AAC athletic directors set to speak about conference's future following departure of UConn
There's a legitimate chance the AAC does not add a program and remains at 11 teams
American Athletic Conference athletic directors will meet by conference call Friday to discuss the future of the league following the loss of UConn, two sources told CBS Sports.
The call will be led by commissioner Mike Aresco, and it is expected to be mostly informational. The general feeling around the AAC is that it should stay at 11 football-playing members, according to several sources.
However, that could change.
Any permanent decision on membership going forward would have to be made by AAC presidents.
CBS Sports previously reported that UConn will not be allowed to stay in the AAC as a football-only member. That hasn't stopped speculation that other football-only members could be added.
BYU, Arkansas State, Boise State, Liberty and Old Dominion are among those that have been mentioned as possible AAC football additions.
"The University of Connecticut has announced its withdrawal from the American Athletic Conference," Aresco said in a statement Thursday following the publication of this story. "We wish UConn well. We will next address the exit procedure mandated by our conference bylaws. Our conference will continue to move forward in pursuit of its national goals in football, men's and women's basketball, and Olympic sports."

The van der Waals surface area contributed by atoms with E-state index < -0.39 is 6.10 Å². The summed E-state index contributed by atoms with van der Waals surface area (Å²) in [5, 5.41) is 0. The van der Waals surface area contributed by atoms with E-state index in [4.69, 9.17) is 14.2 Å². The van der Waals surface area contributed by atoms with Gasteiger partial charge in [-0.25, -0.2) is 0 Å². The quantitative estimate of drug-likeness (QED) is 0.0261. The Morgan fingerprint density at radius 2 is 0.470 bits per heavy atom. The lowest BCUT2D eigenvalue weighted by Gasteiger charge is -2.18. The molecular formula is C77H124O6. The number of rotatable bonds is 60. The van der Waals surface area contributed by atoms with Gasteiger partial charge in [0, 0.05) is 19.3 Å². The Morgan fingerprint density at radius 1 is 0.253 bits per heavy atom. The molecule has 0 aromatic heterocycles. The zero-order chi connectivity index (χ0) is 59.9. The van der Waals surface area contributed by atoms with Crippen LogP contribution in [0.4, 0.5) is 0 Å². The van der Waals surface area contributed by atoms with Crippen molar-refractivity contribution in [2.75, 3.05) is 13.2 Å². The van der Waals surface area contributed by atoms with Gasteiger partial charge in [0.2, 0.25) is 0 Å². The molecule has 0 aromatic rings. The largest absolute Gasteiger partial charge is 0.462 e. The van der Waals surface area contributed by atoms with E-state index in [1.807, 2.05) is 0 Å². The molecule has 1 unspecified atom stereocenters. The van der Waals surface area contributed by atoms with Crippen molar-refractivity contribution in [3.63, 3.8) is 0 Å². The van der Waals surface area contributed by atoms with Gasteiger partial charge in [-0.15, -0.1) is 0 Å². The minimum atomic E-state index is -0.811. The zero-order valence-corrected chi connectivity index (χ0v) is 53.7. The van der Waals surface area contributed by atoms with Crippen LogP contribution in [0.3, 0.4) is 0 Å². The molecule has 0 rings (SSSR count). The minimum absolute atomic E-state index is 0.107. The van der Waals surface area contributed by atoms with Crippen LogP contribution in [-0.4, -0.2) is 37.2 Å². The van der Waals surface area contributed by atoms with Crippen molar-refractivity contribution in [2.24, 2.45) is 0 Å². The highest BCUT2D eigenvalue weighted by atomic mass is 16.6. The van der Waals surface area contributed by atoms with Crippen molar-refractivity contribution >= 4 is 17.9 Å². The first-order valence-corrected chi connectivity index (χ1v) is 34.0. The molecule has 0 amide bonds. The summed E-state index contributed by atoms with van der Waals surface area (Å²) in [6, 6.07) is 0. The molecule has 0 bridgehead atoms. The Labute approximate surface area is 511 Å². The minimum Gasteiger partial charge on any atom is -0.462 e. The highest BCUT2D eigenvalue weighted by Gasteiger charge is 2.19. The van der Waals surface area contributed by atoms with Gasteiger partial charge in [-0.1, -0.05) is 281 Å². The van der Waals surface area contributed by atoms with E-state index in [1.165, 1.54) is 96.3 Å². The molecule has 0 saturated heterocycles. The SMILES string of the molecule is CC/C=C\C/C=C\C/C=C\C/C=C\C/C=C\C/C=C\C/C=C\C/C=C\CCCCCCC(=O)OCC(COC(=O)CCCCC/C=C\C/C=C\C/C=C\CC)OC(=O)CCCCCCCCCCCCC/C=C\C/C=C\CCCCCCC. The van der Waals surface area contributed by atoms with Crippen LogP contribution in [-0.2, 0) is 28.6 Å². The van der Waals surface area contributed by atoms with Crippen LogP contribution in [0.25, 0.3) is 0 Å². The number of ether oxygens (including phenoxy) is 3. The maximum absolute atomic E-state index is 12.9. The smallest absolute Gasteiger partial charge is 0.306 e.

Staying at 11 football members would not be an unusual decision by the ACC. The Big Ten played with 11 members for two decades after adding Penn State in 1990. However, staying at 11 would make the AAC the smallest FBS conference next to the Big 12 and Sun Belt (10 each).
Perhaps the AAC's biggest issue is its new ESPN deal that pays the league $1 billion over 12 years. With a membership of 12, AAC teams were set to receive approximately $7 million per year. CBS Sports reported last week that the ESPN contract contains language that allows for renegotiation if the AAC loses members.
Industry sources say there are few, if any, schools that could be added to the league that bring that $7 million annual valuation.
In 2016, the Big 12 years ago spearheaded an NCAA rule change allowing conferences with less than 12 schools to stage a conference championship game.
The 12-team minimum had been in place since 1992.
AAC officials will next meet in person July 15-16 at the conference's football media days in Newport, Rhode Island.
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